Windy and overcast. Bare branches sway and clatter. The scattered chirps of small birds gusting toward the feeders at the other house.
The wind sounds even colder hissing through the leaves that still cling to an oak at the woods’ edge. I pull down my cap against the sun.
The ground is once again white, and there’s a wind. A dry, brown oak leaf dropping from the sky rocks from side to side like a small boat.
Bitter wind, its shifts and cross-currents discernible in wide-spaced flakes. A chickadee’s call: the one for putting rivals in their place.
First snowfall of the year—a quarter inch. Newly fallen oak leaves roll across it, or scuttle like crabs on their curled lobe-tips.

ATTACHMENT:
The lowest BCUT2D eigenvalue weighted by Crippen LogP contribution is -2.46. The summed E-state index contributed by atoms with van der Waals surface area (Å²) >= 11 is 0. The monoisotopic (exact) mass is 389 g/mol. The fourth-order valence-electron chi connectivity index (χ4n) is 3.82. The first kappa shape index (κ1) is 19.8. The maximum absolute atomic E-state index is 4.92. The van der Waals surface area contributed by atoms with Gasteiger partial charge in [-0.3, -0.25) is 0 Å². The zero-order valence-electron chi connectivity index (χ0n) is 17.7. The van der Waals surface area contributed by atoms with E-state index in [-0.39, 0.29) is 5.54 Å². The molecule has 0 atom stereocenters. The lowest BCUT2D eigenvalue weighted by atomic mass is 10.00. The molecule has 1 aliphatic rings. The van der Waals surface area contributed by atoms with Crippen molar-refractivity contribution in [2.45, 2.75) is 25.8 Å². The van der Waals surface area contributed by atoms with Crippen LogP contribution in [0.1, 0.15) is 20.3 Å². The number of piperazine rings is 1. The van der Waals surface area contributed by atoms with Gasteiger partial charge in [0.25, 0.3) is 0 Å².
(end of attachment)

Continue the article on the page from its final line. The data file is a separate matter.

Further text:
Oak leaves that turned brown just a few days ago already rattle instead of rustling. A hunter in gray camouflage emerges from the woods.
Clear and cold. Over the wind, the rustle of a squirrel bounding through waves of dead grass, and the high, thin calls of a lone waxwing.
Wind in the trees: that ghostly not-quite speech. In last night’s dream, a human centipede pacified its prey with cliches about self esteem.
As many hours as the wind has been blowing, a strong gust brings still more leaves. A tulip poplar samara helicopters almost to the porch.
The Saturday laughter of children. Drizzle seems as if it’s impending, but there’s only a light breeze and the distant whisper of trains.